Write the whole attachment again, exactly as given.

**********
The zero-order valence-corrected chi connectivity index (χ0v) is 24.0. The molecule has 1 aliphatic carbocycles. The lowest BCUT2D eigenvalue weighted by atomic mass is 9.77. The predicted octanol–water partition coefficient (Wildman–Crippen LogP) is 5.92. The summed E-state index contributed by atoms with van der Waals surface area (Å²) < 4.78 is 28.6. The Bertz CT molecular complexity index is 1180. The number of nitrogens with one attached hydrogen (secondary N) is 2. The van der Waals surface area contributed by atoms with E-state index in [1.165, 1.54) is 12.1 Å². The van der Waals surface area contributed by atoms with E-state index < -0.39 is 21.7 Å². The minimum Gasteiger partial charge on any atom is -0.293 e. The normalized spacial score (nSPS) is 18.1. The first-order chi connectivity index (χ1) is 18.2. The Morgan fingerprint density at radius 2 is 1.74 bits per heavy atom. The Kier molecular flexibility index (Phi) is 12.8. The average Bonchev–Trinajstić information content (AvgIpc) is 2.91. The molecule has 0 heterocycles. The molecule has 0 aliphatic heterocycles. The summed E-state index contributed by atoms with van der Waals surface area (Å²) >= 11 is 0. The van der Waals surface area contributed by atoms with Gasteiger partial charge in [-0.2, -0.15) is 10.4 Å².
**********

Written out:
The zero-order valence-corrected chi connectivity index (χ0v) is 24.0. The molecule has 1 aliphatic carbocycles. The lowest BCUT2D eigenvalue weighted by atomic mass is 9.77. The predicted octanol–water partition coefficient (Wildman–Crippen LogP) is 5.92. The summed E-state index contributed by atoms with van der Waals surface area (Å²) < 4.78 is 28.6. The Bertz CT molecular complexity index is 1180. The number of nitrogens with one attached hydrogen (secondary N) is 2. The van der Waals surface area contributed by atoms with E-state index in [1.165, 1.54) is 12.1 Å². The van der Waals surface area contributed by atoms with E-state index < -0.39 is 21.7 Å². The minimum Gasteiger partial charge on any atom is -0.293 e. The normalized spacial score (nSPS) is 18.1. The first-order chi connectivity index (χ1) is 18.2. The Morgan fingerprint density at radius 2 is 1.74 bits per heavy atom. The Kier molecular flexibility index (Phi) is 12.8. The average Bonchev–Trinajstić information content (AvgIpc) is 2.91. The molecule has 0 heterocycles. The molecule has 0 aliphatic heterocycles. The summed E-state index contributed by atoms with van der Waals surface area (Å²) >= 11 is 0. The van der Waals surface area contributed by atoms with Gasteiger partial charge in [-0.2, -0.15) is 10.4 Å².